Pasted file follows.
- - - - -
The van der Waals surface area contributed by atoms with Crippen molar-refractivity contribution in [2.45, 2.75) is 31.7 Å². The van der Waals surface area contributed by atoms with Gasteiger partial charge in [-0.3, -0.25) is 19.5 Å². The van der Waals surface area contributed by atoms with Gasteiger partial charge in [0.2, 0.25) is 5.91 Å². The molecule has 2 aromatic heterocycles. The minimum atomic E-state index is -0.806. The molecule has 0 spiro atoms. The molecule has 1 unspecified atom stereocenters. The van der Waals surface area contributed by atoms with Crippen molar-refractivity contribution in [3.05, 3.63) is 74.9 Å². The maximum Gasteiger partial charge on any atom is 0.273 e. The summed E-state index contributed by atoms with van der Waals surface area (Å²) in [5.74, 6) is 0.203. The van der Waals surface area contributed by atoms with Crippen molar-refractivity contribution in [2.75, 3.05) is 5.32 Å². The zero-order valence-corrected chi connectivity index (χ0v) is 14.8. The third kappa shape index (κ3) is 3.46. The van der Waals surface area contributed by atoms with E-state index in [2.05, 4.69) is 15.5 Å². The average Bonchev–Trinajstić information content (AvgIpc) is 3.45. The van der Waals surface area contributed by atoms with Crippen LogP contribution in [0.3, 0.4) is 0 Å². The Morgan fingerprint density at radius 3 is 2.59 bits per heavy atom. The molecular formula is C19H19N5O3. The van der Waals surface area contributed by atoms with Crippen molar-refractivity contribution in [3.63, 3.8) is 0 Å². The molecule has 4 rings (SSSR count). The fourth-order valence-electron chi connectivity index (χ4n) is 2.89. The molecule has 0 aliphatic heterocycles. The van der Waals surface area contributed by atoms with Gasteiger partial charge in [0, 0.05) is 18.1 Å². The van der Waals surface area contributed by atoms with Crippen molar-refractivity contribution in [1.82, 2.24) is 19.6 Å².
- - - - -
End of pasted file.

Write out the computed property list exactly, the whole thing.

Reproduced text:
The van der Waals surface area contributed by atoms with Crippen molar-refractivity contribution in [2.45, 2.75) is 31.7 Å². The van der Waals surface area contributed by atoms with Gasteiger partial charge in [-0.3, -0.25) is 19.5 Å². The van der Waals surface area contributed by atoms with Gasteiger partial charge in [0.2, 0.25) is 5.91 Å². The molecule has 2 aromatic heterocycles. The minimum atomic E-state index is -0.806. The molecule has 0 spiro atoms. The molecule has 1 unspecified atom stereocenters. The van der Waals surface area contributed by atoms with Crippen molar-refractivity contribution in [3.05, 3.63) is 74.9 Å². The maximum Gasteiger partial charge on any atom is 0.273 e. The summed E-state index contributed by atoms with van der Waals surface area (Å²) in [5.74, 6) is 0.203. The van der Waals surface area contributed by atoms with Crippen molar-refractivity contribution in [2.75, 3.05) is 5.32 Å². The zero-order valence-corrected chi connectivity index (χ0v) is 14.8. The third kappa shape index (κ3) is 3.46. The van der Waals surface area contributed by atoms with E-state index in [2.05, 4.69) is 15.5 Å². The average Bonchev–Trinajstić information content (AvgIpc) is 3.45. The van der Waals surface area contributed by atoms with Crippen LogP contribution in [0.3, 0.4) is 0 Å². The Morgan fingerprint density at radius 3 is 2.59 bits per heavy atom. The molecular formula is C19H19N5O3. The van der Waals surface area contributed by atoms with Crippen molar-refractivity contribution in [3.63, 3.8) is 0 Å². The molecule has 4 rings (SSSR count). The fourth-order valence-electron chi connectivity index (χ4n) is 2.89. The molecule has 0 aliphatic heterocycles. The van der Waals surface area contributed by atoms with Gasteiger partial charge in [0, 0.05) is 18.1 Å². The van der Waals surface area contributed by atoms with Crippen molar-refractivity contribution in [1.82, 2.24) is 19.6 Å².